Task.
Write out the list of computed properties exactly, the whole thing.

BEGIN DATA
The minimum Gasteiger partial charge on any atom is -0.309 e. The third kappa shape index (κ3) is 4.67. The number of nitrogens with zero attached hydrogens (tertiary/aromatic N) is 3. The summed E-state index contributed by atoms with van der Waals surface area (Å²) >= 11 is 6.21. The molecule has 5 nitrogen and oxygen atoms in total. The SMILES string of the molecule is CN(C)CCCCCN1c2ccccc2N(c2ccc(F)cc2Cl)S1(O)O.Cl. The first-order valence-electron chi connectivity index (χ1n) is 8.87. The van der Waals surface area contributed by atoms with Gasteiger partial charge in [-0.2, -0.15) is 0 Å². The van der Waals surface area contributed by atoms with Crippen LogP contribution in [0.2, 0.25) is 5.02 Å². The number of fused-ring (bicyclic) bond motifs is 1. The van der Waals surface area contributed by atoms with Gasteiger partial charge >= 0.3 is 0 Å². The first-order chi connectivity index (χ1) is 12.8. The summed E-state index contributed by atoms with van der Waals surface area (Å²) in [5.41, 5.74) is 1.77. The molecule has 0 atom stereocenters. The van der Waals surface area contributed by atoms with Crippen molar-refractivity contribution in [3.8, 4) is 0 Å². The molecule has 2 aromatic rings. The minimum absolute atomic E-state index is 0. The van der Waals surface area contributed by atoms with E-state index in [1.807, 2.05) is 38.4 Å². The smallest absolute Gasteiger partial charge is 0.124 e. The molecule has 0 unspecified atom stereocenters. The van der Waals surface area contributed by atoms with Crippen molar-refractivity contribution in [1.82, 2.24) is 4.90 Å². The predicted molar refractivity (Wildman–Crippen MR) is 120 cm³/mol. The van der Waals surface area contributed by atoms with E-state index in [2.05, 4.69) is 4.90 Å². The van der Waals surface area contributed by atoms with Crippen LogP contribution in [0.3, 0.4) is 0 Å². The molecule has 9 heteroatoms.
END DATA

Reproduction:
The minimum Gasteiger partial charge on any atom is -0.309 e. The third kappa shape index (κ3) is 4.67. The number of nitrogens with zero attached hydrogens (tertiary/aromatic N) is 3. The summed E-state index contributed by atoms with van der Waals surface area (Å²) >= 11 is 6.21. The molecule has 5 nitrogen and oxygen atoms in total. The SMILES string of the molecule is CN(C)CCCCCN1c2ccccc2N(c2ccc(F)cc2Cl)S1(O)O.Cl. The first-order valence-electron chi connectivity index (χ1n) is 8.87. The van der Waals surface area contributed by atoms with Gasteiger partial charge in [-0.2, -0.15) is 0 Å². The van der Waals surface area contributed by atoms with Crippen LogP contribution in [0.2, 0.25) is 5.02 Å². The number of fused-ring (bicyclic) bond motifs is 1. The van der Waals surface area contributed by atoms with Gasteiger partial charge >= 0.3 is 0 Å². The first-order chi connectivity index (χ1) is 12.8. The summed E-state index contributed by atoms with van der Waals surface area (Å²) in [5.41, 5.74) is 1.77. The molecule has 0 atom stereocenters. The van der Waals surface area contributed by atoms with Crippen molar-refractivity contribution in [3.8, 4) is 0 Å². The molecule has 2 aromatic rings. The minimum absolute atomic E-state index is 0. The van der Waals surface area contributed by atoms with E-state index in [1.807, 2.05) is 38.4 Å². The smallest absolute Gasteiger partial charge is 0.124 e. The molecule has 0 unspecified atom stereocenters. The van der Waals surface area contributed by atoms with Crippen molar-refractivity contribution in [1.82, 2.24) is 4.90 Å². The predicted molar refractivity (Wildman–Crippen MR) is 120 cm³/mol. The van der Waals surface area contributed by atoms with E-state index in [2.05, 4.69) is 4.90 Å². The van der Waals surface area contributed by atoms with Crippen LogP contribution in [0.3, 0.4) is 0 Å². The molecule has 9 heteroatoms.